From ANIMAL PEOPLE, June 1999:
PMU mares & foals
Touring western Canada during 1998-1999 to assess recent changes in the pregnant mares’ urine industry, Enzo Giobe and Staci Wilson of the International Generic Horse Association/HorseAid reported on May 22 that the number of active accredited PMU farms has dropped from 553 to 439, and that the number of foals they sell to slaughter each year has fallen from 75,000 to between 37,000 and 43,000, depending on how many foals are used for other purposes.
PMU is the source stock for the Wyeth-Ayrst estrogen drug Premarin. As world demand for estrogen supplements is up, Giobe and Wilson link the decline of PMU production partly to the advent of rival products made from soy, yams, and other non-animal estrogen sources, and partly to growing awareness of how PMU-producing mares and their foals are treated. Premarin has been made since 1942, but the industry was first extensively exposed by A N I M A L PEOPLE in early 1993, based on research by Tom Hughes of the Canadian Farm Animal Concerns Trust in 1991-1992.
Giobe and Wilson also noted that, “A very profitable market has recently evolved in selling ‘PMU foals’ to U.S. rescue groups. It is unclear at this point if all the foals represented as such are actually from PMU farms. Either way, this market adds another profit avenue to the PMU operations. It’s supply-and-demand: more bidders mean higher prices and more revenue.”
The complete IGHA/HorseAid report is at >>http://www.premarin.org<<.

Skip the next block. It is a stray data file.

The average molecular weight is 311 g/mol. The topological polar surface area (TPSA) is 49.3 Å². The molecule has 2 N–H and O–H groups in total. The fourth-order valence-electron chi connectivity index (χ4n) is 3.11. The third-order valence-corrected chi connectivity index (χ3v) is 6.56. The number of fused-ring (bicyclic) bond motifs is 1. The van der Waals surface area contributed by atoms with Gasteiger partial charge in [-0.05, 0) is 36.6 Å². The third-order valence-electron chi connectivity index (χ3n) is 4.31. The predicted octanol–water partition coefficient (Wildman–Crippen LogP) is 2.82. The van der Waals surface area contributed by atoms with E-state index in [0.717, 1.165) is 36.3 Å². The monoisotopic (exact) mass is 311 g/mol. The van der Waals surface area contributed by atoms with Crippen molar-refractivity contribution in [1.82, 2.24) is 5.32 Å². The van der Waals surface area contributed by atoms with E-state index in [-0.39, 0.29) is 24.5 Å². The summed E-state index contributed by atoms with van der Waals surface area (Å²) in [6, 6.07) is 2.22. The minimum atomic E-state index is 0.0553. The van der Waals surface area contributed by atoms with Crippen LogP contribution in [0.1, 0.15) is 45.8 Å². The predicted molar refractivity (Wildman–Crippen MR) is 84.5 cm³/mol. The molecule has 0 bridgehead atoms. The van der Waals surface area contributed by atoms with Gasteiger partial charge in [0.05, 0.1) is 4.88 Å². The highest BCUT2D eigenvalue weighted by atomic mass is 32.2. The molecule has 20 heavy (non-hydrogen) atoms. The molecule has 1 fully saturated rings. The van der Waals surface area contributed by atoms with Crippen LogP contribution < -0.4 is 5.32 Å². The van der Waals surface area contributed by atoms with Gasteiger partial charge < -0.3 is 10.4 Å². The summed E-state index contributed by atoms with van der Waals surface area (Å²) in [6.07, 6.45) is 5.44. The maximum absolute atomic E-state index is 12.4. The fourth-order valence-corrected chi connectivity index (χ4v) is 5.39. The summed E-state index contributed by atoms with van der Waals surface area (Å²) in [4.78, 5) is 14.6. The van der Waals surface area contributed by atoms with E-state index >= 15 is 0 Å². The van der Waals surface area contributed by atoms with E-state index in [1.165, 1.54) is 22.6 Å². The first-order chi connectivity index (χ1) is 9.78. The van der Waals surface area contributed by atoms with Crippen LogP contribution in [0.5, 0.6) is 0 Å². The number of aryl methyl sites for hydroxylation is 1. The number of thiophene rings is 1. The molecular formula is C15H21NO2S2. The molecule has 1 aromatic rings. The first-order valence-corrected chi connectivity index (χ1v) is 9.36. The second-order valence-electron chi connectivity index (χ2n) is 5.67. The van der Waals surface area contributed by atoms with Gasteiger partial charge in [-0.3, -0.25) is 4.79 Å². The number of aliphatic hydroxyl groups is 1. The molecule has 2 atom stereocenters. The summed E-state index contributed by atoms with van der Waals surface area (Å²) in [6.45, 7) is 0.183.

“No wild burros will be killed by National Park Service rangers at Death Valley National Park, California, for another year,” Gene and Diana Chontos of Wild Burro Rescue announced in May. “The Park Service continues their policy of total removal of all wild burros from NPS land, and this year we had to rescue 87 condemned wild burros, four times as many as in previous years, to keep the shooting suspended. No wild burros have been shot in Death Valley,” they added, “since 1994, when we began annual live capture/rescues. Earlier, from 1987 through 1994, Park Service rangers shot more than 400 wild burros.” Most of this year’s rescuees were turned over to other animal rescue groups for care or placement, but Diana Chontos, who coordinated the field operation, brought seven special needs cases back to WBR, to join a sanctuary population of 53 other burros, a cow, a mule, a pig, amd six dogs. (Contact WBR at 665 Burnt Ridge Rd., Onalaska, WA 98570; 360-985-7282; >>email@example.com<<.)
Gremlin, 25, and Robbie, 7, the last coal pit ponies in Britain, were on May 25 retired from the Pantygasseg mine near Pontypol, South Wales, and sent to the Royal SPCA equine center in Milton Keynes. Their upkeep will be covered by the RSPCA’s £500,000 Pit Ponies Protection Fund. Ponies had worked in coal pits at least since circa 1750; maybe longer.